by: Lacee Be
Growing up, I didn’t have a positive representation of what it meant to live with mental illness. I had stigma on top of stigma. I knew from young adulthood that I had bipolar disorder and PTSD, but I was terrified to get officially diagnosed. I studied both of these diagnoses in college (I majored in psychology), and I knew that mental illness ran in my family. But I kept telling myself, “No. It’s not me.” I listened to the stigmatized thoughts that everyone had filled my mind with.
Then I learned about Dior Vargas. Dior Vargas is a queer Latina feminist mental health advocate. She’s been advocating for mental health since before 2015. Her advocacy has won her awards, ranging from the 2015 Champion of Change for Disability Advocacy Across Generations, from then President Obama, to 2022 Mental Health Equity Journey Award from the NYS Office of Mental Health. Hearing Dior Vargas speak and share about her mental health diagnoses openly helped me break down my own stigma. Her story helped me understand things like, “You aren’t alone,” and, “You can succeed,” and, “You have worth.”
Finally, after experiencing open conservations about mental health, I sought diagnosis. Two years have passed since then, and I’ve gained a perspective about myself that I wouldn’t trade for anything. I’ve gained confidence in my ability to care for myself. I’ve gained my true personality. None of this would have been possible without the awareness I was offered around mental health through friends, family, and public speakers like Dior Vargas.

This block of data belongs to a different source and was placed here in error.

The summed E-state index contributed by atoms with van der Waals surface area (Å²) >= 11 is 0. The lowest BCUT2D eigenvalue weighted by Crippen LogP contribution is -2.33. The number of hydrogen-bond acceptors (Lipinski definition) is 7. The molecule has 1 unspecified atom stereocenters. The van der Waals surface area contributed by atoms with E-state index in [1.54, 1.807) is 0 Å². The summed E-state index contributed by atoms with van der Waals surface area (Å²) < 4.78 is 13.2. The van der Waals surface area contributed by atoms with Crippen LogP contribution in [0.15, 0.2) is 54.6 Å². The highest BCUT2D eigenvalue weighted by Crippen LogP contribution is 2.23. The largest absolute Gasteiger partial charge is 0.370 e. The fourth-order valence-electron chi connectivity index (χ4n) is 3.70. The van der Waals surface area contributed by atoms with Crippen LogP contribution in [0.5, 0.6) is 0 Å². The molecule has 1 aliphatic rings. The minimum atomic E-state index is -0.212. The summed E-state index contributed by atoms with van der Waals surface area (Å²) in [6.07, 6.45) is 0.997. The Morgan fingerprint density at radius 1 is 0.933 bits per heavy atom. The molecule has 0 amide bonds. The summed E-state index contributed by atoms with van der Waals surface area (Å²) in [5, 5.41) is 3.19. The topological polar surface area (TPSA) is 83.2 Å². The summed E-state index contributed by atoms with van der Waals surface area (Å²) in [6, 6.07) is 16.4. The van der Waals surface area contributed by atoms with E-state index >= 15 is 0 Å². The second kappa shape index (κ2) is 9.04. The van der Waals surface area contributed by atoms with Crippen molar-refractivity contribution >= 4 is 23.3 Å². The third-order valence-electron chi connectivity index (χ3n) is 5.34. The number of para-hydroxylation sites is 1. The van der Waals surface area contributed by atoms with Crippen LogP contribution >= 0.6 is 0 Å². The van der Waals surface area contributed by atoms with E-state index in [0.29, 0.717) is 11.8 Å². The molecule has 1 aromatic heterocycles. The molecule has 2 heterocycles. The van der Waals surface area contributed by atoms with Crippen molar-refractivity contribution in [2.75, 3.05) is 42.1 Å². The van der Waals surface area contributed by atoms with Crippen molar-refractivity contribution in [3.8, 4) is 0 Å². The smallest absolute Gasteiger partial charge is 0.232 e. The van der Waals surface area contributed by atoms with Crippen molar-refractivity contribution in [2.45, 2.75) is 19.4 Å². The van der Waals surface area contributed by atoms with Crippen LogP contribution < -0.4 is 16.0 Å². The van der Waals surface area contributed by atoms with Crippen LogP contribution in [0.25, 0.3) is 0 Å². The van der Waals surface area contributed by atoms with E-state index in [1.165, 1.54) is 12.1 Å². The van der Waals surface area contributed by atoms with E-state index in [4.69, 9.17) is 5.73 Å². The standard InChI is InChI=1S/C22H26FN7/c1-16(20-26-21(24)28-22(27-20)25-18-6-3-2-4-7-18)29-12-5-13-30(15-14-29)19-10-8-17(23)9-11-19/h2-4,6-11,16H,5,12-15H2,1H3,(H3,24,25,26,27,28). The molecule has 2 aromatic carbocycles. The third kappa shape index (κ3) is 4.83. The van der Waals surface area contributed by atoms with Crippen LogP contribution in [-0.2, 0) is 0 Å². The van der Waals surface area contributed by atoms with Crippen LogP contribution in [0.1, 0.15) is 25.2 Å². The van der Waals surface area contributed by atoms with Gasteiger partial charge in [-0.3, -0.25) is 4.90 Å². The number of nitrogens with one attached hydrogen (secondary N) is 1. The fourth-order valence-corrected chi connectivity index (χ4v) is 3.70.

Perhaps if I had positive representations of living with mental illness from a young age, I wouldn’t have stigmatized my own symptoms and feelings. Perhaps I would have sought treatment and diagnosis sooner. Perhaps I would have grown into myself a lot sooner.
I’ve discovered people like Dior Vargas who have become important representations of what living with a mental illness can mean for me. Dior, among thousands of others, shows us that it’s possible to have a mental illness and to be healthy. To be experiencing mental health symptoms and to be successful. To be sad and to be happy. It’s not either/or. It’s and.
This representation changes the world. It breaks down the stigmas in different cultures and communities. It reduces harm amongst those of us with mental health diagnoses. It encourages strength and growth and power. It changes lives.
For all of these reasons listed here, and so many more, this is why it’s important to me that Dior Vargas comes to Iowa, that I’ll be registering for and attending this event, and that I hope you do too.